Distracted by the controversy surrounding the suppression of nationwide protests at home, and emboldened by having adopted a more offensive posture in the region, Iran’s leaders failed to imagine that tensions could escalate to a new level.

They were altogether too sanguine, given that U.S. President Donald Trump, erratic in the best of times and now entangled in a discrediting impeachment plight and surrounded by Iran hawks, had just ordered the fatal targeting of Iranian-backed paramilitary fighters in Iraq and explicitly threatened Tehran over the ensuing breach of the U.S. embassy in Baghdad.

Such overconfidence led Tehran, rather than undertaking special precautions, to arrange a business-as-usual security protocol for the commander of a force that the United States had designated as a Foreign Terrorist Organization last April.

Fortunately for Khamenei and Qaani, the IRGC is a complex institution with deep roots, making it less than susceptible to “leadership decapitation.” Qaani lacks Soleimani’s charisma and sense of humor, and since leading a vast network of militia groups depends as much on informal connections and friendships as it does on organizational discipline, he might never become as smooth and popular as his predecessor. This deficiency alone, however, will not detract substantially from the Quds Force’s effectiveness under his command.

Source: Iran’s Quds Force After Soleimani

Trump Proposes Sweeping Rollback of Environmental Oversight | Time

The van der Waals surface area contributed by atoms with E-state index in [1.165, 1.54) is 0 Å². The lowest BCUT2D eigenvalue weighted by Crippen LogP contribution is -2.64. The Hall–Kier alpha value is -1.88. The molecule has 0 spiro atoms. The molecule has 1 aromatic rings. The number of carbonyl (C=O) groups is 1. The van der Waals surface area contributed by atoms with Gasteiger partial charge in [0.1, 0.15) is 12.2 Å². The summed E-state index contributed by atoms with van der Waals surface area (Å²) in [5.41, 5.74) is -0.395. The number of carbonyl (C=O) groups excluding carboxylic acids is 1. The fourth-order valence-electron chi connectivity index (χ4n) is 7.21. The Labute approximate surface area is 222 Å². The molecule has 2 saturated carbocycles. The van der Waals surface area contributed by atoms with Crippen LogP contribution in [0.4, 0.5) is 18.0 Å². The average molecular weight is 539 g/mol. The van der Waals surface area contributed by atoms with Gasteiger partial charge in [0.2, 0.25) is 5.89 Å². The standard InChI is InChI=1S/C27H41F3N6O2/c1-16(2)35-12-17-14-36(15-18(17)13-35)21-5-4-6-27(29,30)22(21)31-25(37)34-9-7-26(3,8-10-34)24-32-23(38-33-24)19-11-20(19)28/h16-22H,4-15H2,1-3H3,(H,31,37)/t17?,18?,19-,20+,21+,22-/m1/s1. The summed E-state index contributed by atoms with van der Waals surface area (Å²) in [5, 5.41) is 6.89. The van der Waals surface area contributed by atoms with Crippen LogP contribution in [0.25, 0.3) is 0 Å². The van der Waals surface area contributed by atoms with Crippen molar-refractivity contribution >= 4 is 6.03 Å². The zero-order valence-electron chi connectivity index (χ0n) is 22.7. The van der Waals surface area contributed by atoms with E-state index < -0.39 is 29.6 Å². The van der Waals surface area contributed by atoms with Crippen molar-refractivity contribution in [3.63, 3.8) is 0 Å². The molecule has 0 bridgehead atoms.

President Donald Trump on Thursday proposed rolling back enforcement of a landmark environmental law, reducing federal oversight of many major projects, from pipelines to commercial development, to speed the approval process.

He said the United States cannot compete “if a bureaucratic system holds us back from building what we need.”

Source: Trump Proposes Sweeping Rollback of Environmental Oversight | Time

The history of riot shows the importance of democratic tumult | Aeon Essays


In his book Languages of the Unheard (2013), the philosopher Stephen D’Arcy writes that a riot is the last resort of the disenfranchised and oppressed.

He differentiates riot associated with a quest for equality from other ‘genres’ of rioting such as rioting at sports events, acquisitive rioting (looting), and authoritarian rioting, such as the Tulsa race riot of 1921, which was used to further oppress marginalized people.

In fact, says Hunt, using ‘riot’ to describe both sporting events and political or social protest is a calculated political move: it colors protest or assembly as unlawful and unjustified. What we habitually call riot, writes D’Arcy, is ‘an opportunity to insist upon what official politics too often ignores: the dignity of each, and the welfare of all’.

Source: The history of riot shows the importance of democratic tumult | Aeon Essays

How the Jesuits cultivated the idea of European empire | Aeon Essays


In the 16th and 17th centuries, European presence in, say, the backlands of Brazil or the shores of India did not much resemble the grandiose discourse of European empire.